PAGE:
Horse Racing 101
About the author
Tom Law is a native of Saratoga Springs, New York, who grew up going to the races at historic Saratoga Race Course. He started his career in racing as a sports writer and public handicapper for The Pink Sheet, the daily racing publication produced by The Saratogian during the Saratoga meeting. He also spent nearly 15 years on the editorial staff at Thoroughbred Times, an international racing publication based in Lexington, Kentucky, and served a six-year stint as president of the National Turf Writers And Broadcasters. A multiple award-winning writer, including the prestigious Eclipse Award for coverage of the 2011 Breeders’ Cup, Law now serves as managing editor of ST Publishing, producers of The Saratoga Special, back in his hometown.
Jockeys and Horse Racing
by Tom Law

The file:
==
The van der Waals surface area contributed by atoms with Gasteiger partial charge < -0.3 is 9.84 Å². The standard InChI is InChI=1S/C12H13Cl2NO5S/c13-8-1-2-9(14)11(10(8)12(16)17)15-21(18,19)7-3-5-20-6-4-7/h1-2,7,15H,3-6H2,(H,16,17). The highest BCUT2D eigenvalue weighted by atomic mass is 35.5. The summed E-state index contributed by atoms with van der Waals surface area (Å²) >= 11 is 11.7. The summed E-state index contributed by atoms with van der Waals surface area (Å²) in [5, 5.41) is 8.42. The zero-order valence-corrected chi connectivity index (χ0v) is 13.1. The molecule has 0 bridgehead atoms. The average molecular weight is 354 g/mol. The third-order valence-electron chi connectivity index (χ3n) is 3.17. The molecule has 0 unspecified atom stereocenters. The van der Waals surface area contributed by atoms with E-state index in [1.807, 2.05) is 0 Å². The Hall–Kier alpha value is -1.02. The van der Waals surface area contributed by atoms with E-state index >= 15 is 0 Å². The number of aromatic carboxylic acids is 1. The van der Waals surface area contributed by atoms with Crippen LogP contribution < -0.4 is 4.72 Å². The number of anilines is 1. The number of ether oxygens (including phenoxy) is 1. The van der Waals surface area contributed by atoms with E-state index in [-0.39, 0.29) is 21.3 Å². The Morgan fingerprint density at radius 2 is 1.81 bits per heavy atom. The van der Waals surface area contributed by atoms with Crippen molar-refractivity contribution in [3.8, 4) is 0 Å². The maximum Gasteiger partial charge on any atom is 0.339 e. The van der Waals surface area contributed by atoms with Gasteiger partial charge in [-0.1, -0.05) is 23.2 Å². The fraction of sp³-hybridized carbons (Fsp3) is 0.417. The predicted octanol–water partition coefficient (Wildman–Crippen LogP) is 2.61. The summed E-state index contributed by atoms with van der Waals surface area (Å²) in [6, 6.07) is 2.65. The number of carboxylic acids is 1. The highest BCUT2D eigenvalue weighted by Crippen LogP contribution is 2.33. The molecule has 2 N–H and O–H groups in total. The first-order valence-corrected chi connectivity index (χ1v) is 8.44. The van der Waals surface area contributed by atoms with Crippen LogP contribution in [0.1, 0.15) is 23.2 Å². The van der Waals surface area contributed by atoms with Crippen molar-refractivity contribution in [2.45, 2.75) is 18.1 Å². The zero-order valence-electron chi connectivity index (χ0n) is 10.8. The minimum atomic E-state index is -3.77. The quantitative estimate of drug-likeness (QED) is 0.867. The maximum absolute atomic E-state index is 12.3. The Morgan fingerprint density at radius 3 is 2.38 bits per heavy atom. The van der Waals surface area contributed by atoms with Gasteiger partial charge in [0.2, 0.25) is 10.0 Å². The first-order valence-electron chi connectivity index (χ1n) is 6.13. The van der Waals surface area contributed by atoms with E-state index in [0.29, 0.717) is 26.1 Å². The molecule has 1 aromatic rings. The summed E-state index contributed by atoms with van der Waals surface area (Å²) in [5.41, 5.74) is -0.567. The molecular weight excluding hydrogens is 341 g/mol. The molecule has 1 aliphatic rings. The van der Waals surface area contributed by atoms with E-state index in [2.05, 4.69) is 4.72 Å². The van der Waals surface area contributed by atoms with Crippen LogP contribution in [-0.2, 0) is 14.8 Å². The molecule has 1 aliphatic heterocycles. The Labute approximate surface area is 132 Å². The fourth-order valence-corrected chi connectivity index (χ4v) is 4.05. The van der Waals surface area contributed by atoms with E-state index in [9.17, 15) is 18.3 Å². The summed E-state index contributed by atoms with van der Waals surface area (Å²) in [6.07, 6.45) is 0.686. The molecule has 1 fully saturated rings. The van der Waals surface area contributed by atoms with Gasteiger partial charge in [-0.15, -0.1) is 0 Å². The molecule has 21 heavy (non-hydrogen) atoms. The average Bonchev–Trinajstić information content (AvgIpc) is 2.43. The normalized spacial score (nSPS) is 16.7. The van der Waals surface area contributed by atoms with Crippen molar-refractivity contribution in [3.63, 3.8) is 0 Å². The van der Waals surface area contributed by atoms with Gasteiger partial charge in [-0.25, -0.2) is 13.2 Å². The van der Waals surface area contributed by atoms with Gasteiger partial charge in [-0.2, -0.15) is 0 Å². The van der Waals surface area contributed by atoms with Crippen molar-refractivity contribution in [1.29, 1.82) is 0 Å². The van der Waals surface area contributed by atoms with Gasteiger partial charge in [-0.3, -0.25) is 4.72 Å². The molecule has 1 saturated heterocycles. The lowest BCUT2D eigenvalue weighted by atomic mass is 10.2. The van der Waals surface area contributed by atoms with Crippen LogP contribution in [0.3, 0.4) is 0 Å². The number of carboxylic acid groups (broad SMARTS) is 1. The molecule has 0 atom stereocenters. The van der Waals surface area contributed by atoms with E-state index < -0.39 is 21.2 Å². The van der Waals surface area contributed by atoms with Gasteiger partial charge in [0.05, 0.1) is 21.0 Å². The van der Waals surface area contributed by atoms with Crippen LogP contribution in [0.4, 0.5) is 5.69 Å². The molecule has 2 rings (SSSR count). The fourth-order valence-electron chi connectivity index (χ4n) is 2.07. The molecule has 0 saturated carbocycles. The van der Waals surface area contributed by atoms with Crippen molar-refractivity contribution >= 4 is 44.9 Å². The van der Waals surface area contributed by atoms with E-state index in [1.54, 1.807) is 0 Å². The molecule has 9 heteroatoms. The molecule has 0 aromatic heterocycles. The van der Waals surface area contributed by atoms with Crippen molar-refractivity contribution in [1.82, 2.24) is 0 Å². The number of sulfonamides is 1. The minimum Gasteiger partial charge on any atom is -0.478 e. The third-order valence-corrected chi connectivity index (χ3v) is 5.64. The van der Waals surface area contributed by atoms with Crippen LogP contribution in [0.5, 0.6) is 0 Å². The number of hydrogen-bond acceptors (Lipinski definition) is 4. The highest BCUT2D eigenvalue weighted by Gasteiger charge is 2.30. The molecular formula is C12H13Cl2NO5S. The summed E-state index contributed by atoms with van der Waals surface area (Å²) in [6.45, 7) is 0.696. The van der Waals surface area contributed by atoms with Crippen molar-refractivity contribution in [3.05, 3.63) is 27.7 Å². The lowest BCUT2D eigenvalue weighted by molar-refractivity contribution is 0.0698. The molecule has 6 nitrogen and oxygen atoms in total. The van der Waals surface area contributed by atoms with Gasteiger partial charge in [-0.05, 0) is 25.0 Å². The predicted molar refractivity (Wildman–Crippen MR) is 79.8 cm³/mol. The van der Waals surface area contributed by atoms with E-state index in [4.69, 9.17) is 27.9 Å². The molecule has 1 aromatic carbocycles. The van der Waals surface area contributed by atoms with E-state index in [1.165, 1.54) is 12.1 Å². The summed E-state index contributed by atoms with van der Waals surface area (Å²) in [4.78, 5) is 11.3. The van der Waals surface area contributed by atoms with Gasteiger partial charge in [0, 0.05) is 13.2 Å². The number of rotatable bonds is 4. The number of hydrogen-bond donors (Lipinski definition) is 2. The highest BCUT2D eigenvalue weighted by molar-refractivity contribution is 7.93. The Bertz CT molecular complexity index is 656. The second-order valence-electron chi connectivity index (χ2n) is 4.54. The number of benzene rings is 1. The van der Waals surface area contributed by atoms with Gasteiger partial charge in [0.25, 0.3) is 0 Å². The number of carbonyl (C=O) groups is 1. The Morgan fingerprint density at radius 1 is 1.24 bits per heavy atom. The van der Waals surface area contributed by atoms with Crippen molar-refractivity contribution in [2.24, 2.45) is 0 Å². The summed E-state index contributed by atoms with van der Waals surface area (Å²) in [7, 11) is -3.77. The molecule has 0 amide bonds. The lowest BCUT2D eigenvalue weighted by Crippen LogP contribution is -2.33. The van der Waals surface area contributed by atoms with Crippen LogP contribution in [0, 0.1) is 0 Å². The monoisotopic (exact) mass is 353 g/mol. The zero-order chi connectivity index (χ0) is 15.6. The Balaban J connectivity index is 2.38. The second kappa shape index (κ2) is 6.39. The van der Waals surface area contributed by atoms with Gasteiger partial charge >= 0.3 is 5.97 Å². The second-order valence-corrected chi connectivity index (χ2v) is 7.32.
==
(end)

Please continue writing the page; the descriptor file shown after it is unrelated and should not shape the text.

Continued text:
Every year, almost without fail, the jockey who takes home the coveted Eclipse Award that recognizes North America’s outstanding jockey thank the owners and trainers they ride for and the horses that they rode.All three are certainly important, although it can be argued that it’s the horses that make the jockeys and not the other way around. Common racetrack belief is that jockeys count for about 10 percent of a horse’s performance in a race – certainly an unscientific number and one that’s simply passed on from generation to generation like many things at the racetrack. A bad horse, or a horse that’s running over its head, can’t win some races regardless of the man or woman on its back whereas a good horse trained perfectly and well spotted can win in capable, and not necessarily perfect, hands. Obviously there are exceptions to the above statements. One example is Mine That Bird, winner of the 2009 Kentucky Derby at odds of 50-1. Calvin Borel rode Mine That Bird for the first time in the Kentucky Derby and guided the Canadian-bred colt to the back of the field in the early stages. They started to make progress around the far turn and passed rivals while running up the inside along the rail. Borel guided Mine That Bird through a very small opening on the rail in the stretch, a move he was widely credited for and one that undoubtedly won the race. No two riders are the same, nor do they make the same decisions. Not many jockeys would have made that move up the inside like Borel, so Mine That Bird certainly benefited from the savvy ride of his Hall of Fame jockey. The best jockeys in the world undoubtedly benefit from getting the best mounts in races, whether they are stakes races or everyday contests. Part of the reason they wind up on the best horses is past success, either with specific owners and/or trainers or on other horses. Jockeys employ agents to secure their mounts and the agents receive a percentage of the winnings if the horses their clients ride finish in the money. The best jockeys also wind up on the best horses because they do their homework, whether it be riding for trainers on horses scheduled to breeze in the morning (often without any financial compensation), studying a horse’s past races using race replays and past performances and because of raw talent. Much like horses and trainers, jockeys tend to excel in specific races. The beset riders are excellent judges of pace and some are dangerous when paired with a front-running horse in a long race on the dirt, whereas others can judge the early speed in a race, wait toward the back of the pack and coerce their mount to sprint home in a grass race. Jockeys typically receive 10 percent of the purse money earned by a horse in a race, typically paid to the first four or five finishers. Other times they receive a mount fee that can range from $50 to $150, depending on the state, track and type of race.